Overdose rescues by trained and untrained participants and change in opioid use among substance-using participants in overdose education and naloxone distribution programs: a retrospective cohort study
1 Clinical Addiction Research Education Unit, Section of General Internal Medicine, Boston University School of Medicine, 801 Massachusetts Avenue, Second Floor, Boston, MA 02118, USA
2 Data Coordinating Center, Boston University School of Public Health, 801 Massachusetts Avenue, Third Floor, Boston, MA 02118, USA
3 Department of Community Health Sciences, Boston University School of Public Health, 801 Massachusetts Avenue, Fourth Floor, Boston, MA 02118, USA
4 Massachusetts Department of Public Health, 250 Washington Street, Boston, MA 02108, USA
5 Boston Children’s Hospital, Center for Patient Safety and Quality Research, 300 Longwood Avenue, Boston, MA 02115, USA
6 Harvard Medical School, Department of Pediatrics, 300 Longwood Avenue, Boston, MA 02115, USA
BMC Public Health 2014, 14:297 doi:10.1186/1471-2458-14-297Published: 1 April 2014
One approach to preventing opioid overdose, a leading cause of premature, preventable mortality, is to provide overdose education and naloxone distribution (OEND). Two outstanding issues for OEND implementation include 1) the dissemination of OEND training from trained to untrained community members; and 2) the concern that OEND provides active substance users with a false sense of security resulting in increased opioid use.
To compare overdose rescue behaviors between trained and untrained rescuers among people reporting naloxone rescue kit use; and determine whether heroin use changed after OEND, we conducted a retrospective cohort study among substance users in the Massachusetts OEND program from 2006 to 2010. We used chi square and t-test statistics to compare the differences in overdose management characteristics among overdoses managed by trained versus untrained participants. We employed Wilcoxon signed rank test to compare median difference among two repeated measures of substance use among participants with drug use information collected more than once.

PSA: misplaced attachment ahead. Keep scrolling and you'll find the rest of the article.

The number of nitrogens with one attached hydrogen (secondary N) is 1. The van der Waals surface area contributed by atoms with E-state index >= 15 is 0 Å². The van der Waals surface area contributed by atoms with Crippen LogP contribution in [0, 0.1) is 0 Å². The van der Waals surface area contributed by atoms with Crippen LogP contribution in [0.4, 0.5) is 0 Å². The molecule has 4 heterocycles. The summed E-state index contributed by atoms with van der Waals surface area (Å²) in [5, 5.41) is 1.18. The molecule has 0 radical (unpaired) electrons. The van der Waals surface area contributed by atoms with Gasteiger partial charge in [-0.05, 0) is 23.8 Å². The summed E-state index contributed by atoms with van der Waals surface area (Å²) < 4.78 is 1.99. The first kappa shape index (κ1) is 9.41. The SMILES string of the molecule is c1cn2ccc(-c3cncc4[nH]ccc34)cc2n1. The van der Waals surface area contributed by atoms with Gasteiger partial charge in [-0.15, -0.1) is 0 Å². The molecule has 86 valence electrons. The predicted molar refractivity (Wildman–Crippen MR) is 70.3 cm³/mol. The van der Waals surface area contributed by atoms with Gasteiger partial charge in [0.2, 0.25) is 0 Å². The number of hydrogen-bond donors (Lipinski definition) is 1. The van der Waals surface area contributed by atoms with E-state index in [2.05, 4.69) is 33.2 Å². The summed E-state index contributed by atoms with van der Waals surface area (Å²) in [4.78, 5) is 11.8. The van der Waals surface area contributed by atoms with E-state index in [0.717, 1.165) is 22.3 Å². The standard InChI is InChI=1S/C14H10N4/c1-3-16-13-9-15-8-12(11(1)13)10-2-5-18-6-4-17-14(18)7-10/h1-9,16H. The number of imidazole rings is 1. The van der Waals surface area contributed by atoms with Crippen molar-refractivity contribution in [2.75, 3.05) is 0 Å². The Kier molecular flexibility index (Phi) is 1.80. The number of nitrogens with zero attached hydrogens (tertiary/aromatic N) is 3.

Among 4,926 substance-using participants, 295 trained and 78 untrained participants reported one or more rescues, resulting in 599 rescue reports. We found no statistically significant differences in help-seeking (p = 0.41), rescue breathing (p = 0.54), staying with the victim (p = 0.84) or in the success of naloxone administration (p = 0.69) by trained versus untrained rescuers. We identified 325 OEND participants who had drug use information collected more than once. We found no significant overall change in the number of days using heroin in past 30 days (decreased 38%, increased 35%, did not change 27%, p = 0.52).
Among 4926 substance users who participated in OEND, 373(7.6%) reported administering naloxone during an overdose rescue. We found few differences in behavior between trained and untrained overdose rescuers. Prospective studies will be needed to determine the optimal level of training and whether naloxone rescue kits can meet an over-the-counter standard. With no clear evidence of increased heroin use, this concern should not impede expansion of OEND programs or policies that support them.